Jessica Passini, ISER researcher, shared work being done at ISER and its Center for Behavioral Health Research Services at the American Public Health Association’s Annual Meeting in San Diego. Passini presented a poster developed with co-authors Rosyland Frasier and Diane King, on how health care practitioners’ use of data in Electronic Health Records is important to the successful implementation of SBIRT – an evidence-based practice to identify patients who misuse alcohol and help them reduce their drinking.
The U.S. Preventive Services Task Force recommends providers screen and counsel all adult patients for excessive drinking at least annually. But adoption of SBIRT (Screening, Brief Intervention, and Referral to Treatment) – an evidence-based practice to do this, has been slow. ISER researchers partnered with health care providers in Alaska to implement SBIRT. Implementation strategies included externally facilitated planning sessions, monthly monitoring of alcohol screening rates from Electronic Health Records (EHR), and check-in calls to support problem solving.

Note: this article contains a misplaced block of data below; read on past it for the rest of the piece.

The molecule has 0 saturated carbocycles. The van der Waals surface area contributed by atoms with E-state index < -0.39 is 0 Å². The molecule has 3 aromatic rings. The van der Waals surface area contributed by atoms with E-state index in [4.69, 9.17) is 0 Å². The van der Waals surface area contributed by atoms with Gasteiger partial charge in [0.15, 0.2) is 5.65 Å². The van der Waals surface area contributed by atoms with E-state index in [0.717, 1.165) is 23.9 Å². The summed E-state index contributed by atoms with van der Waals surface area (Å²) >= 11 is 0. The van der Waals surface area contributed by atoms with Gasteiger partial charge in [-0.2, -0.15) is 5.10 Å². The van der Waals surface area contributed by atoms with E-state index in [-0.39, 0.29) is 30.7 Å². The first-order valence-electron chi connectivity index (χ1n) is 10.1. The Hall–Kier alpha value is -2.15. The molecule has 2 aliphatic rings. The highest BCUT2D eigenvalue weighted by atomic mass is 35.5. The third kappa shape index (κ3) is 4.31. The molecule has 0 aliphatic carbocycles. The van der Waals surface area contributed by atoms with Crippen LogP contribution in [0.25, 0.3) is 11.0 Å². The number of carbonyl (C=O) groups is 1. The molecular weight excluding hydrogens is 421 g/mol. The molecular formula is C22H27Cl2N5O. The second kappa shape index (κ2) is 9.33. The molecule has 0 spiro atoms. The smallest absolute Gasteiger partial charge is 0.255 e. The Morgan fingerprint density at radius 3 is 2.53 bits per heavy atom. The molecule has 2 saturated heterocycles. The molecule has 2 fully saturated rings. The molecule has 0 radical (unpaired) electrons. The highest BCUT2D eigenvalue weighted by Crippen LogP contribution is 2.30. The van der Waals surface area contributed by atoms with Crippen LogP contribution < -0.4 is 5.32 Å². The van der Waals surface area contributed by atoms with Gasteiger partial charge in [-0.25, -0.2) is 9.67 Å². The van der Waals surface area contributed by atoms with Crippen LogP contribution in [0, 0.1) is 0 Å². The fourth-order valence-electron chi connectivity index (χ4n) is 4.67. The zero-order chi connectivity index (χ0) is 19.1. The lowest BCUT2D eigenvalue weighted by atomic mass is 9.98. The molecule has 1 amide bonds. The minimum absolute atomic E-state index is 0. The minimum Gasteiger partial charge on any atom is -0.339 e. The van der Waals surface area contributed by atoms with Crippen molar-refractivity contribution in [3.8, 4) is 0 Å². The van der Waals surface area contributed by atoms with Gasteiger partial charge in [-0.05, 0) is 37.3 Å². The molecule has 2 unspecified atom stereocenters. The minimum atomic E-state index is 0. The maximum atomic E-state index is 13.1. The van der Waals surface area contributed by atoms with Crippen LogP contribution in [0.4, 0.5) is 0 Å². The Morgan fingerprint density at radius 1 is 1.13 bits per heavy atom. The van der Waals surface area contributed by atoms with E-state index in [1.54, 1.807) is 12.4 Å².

ISER researchers found that practices that used their Electronic Health Record (EHR) data to identify and address issues at multiple levels (i.e., modify EHR, refine procedures, and provide “booster” training) achieved and sustained the highest patient reach (92.5%). Practices that used their data to solely address EHR issues, or to “remind” providers and staff to screen patients, were less successful in improving and sustaining patient reach (46.8%).
Analysis of monthly SBIRT EHR data created a quality improvement feedback loop that allowed evaluators and clinic providers to monitor implementation, adapt, and improve SBIRT processes; identify barriers and challenges to implementation and sustainability; and facilitate effective communication based on specific metrics.